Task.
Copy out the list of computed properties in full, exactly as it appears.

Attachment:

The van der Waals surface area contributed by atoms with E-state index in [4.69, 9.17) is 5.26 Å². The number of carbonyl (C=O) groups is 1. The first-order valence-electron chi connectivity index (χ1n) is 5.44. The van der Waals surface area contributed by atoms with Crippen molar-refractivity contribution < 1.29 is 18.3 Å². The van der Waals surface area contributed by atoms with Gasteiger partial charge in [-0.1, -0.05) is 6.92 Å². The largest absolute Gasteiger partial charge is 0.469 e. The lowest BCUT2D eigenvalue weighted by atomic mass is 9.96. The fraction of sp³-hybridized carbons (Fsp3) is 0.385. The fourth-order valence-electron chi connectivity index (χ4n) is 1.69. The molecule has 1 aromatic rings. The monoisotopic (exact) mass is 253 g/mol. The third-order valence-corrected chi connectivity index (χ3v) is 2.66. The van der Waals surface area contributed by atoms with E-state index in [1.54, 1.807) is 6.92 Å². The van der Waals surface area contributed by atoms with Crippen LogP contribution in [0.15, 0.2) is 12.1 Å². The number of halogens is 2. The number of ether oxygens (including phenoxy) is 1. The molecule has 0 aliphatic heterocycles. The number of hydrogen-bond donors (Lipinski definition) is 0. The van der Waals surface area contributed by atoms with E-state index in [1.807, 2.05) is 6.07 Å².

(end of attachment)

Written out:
The van der Waals surface area contributed by atoms with E-state index in [4.69, 9.17) is 5.26 Å². The number of carbonyl (C=O) groups is 1. The first-order valence-electron chi connectivity index (χ1n) is 5.44. The van der Waals surface area contributed by atoms with Crippen molar-refractivity contribution < 1.29 is 18.3 Å². The van der Waals surface area contributed by atoms with Gasteiger partial charge in [-0.1, -0.05) is 6.92 Å². The largest absolute Gasteiger partial charge is 0.469 e. The lowest BCUT2D eigenvalue weighted by atomic mass is 9.96. The fraction of sp³-hybridized carbons (Fsp3) is 0.385. The fourth-order valence-electron chi connectivity index (χ4n) is 1.69. The molecule has 1 aromatic rings. The monoisotopic (exact) mass is 253 g/mol. The third-order valence-corrected chi connectivity index (χ3v) is 2.66. The van der Waals surface area contributed by atoms with E-state index in [1.54, 1.807) is 6.92 Å². The van der Waals surface area contributed by atoms with Crippen LogP contribution in [0.15, 0.2) is 12.1 Å². The number of halogens is 2. The number of ether oxygens (including phenoxy) is 1. The molecule has 0 aliphatic heterocycles. The number of hydrogen-bond donors (Lipinski definition) is 0. The van der Waals surface area contributed by atoms with E-state index in [1.807, 2.05) is 6.07 Å².